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Minutes reveal MPC considered £50-100bn in QE

Minutes from the MPC show unanimous support for £75 billion of quantitative easing.

Minutes from the Bank of England's Monetary Policy committee have revealed how the group voted unanimously to pump £75bn into faltering economy through Quantitative Easing.

The minutes show how the nine member committee considered pumping between £50bn and £100bn into the economy before finally agreeing on spending £75bn on buying up Government bonds. The minutes state:

The scale of the downward reassessment of the medium-term inflation outlook suggested that substantial further asset purchases were appropriate. In terms of the immediate decision, the Committee considered a range of asset purchases of between £50 billion and £100 billion. Committee members agreed that differences in the impact of asset purchases within this range were, in current
conditions, likely to be outweighed by the degree of uncertainty about the outlook for inflation.

The decision surpirsed some analysts who had expected up to £50 billion of QE possibilty at a later date.The committee considered that the need to act "quickly and decisively" overrode any inflationary fears.

However this view was thrown into doubt after this week's CPI and RPI inflation figures hit record highs 5.2 and 5.6 per cent, respectively.

Former MPC member, Sushil Wadhwani, part of a group of leading economists writing in last week's issue of the New Statesman, has suggested that instead of buying up gilts, freshly printed cash should be handed to the public instead.

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Is anyone prepared to solve the NHS funding crisis?

As long as the political taboo on raising taxes endures, the service will be in financial peril. 

It has long been clear that the NHS is in financial ill-health. But today's figures, conveniently delayed until after the Conservative conference, are still stunningly bad. The service ran a deficit of £930m between April and June (greater than the £820m recorded for the whole of the 2014/15 financial year) and is on course for a shortfall of at least £2bn this year - its worst position for a generation.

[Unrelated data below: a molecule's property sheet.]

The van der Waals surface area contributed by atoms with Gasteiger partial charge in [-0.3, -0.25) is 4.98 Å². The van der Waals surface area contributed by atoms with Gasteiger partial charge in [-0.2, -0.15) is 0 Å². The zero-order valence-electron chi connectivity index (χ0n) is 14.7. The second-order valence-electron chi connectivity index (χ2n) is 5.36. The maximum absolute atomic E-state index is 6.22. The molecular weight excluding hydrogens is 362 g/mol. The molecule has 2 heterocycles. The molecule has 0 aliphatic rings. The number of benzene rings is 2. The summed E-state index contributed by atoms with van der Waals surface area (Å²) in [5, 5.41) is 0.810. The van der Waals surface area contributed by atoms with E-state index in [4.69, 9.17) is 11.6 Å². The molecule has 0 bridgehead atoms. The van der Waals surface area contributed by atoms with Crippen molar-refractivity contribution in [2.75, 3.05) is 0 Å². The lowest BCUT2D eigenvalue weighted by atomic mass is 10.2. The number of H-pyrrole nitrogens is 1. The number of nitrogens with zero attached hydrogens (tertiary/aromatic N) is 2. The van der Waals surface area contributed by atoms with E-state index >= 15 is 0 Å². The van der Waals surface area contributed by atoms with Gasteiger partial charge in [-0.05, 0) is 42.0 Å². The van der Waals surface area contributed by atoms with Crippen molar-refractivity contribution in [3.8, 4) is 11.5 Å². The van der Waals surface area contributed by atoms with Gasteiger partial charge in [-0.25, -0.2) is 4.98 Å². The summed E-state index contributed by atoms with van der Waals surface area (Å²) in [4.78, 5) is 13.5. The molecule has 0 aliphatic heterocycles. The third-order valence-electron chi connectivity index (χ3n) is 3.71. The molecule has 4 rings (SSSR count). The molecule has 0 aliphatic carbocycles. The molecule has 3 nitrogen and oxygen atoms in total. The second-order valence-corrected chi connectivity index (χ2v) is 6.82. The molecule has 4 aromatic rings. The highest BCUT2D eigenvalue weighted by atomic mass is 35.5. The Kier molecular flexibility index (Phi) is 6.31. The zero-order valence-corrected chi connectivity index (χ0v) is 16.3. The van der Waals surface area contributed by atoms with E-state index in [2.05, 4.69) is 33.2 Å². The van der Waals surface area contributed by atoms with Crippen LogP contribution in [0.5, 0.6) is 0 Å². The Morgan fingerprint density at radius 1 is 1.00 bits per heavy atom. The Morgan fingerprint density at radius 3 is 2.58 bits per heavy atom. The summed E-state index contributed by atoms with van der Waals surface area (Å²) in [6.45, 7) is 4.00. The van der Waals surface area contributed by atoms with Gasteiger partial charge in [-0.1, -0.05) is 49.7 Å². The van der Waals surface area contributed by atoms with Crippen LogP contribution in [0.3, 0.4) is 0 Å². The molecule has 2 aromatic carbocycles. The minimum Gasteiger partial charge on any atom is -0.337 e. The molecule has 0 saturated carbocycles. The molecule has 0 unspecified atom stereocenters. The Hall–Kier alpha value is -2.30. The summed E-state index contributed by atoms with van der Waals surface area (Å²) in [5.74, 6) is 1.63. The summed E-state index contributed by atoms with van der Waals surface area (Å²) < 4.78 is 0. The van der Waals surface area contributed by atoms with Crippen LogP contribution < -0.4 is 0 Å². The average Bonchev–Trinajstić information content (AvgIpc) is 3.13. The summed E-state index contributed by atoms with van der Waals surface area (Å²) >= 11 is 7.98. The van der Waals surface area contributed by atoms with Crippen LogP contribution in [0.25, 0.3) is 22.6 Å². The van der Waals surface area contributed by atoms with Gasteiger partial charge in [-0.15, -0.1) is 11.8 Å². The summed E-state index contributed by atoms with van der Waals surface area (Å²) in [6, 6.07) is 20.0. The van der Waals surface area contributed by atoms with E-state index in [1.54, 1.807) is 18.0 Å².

Though often described as having been shielded from austerity, owing to its ring-fenced budget, the NHS is enduring the toughest spending settlement in its history. Since 1950, health spending has grown at an average annual rate of 4 per cent, but over the last parliament it rose by just 0.5 per cent. An ageing population, rising treatment costs and the social care crisis all mean that the NHS has to run merely to stand still. The Tories have pledged to provide £10bn more for the service but this still leaves £20bn of efficiency savings required. 

Speculation is now turning to whether George Osborne will provide an emergency injection of funds in the Autumn Statement on 25 November. But the long-term question is whether anyone is prepared to offer a sustainable solution to the crisis. Health experts argue that only a rise in general taxation (income tax, VAT, national insurance), patient charges or a hypothecated "health tax" will secure the future of a universal, high-quality service. But the political taboo against increasing taxes on all but the richest means no politician has ventured into this territory. Shadow health secretary Heidi Alexander has today called for the government to "find money urgently to get through the coming winter months". But the bigger question is whether, under Jeremy Corbyn, Labour is prepared to go beyond sticking-plaster solutions. 

George Eaton is political editor of the New Statesman.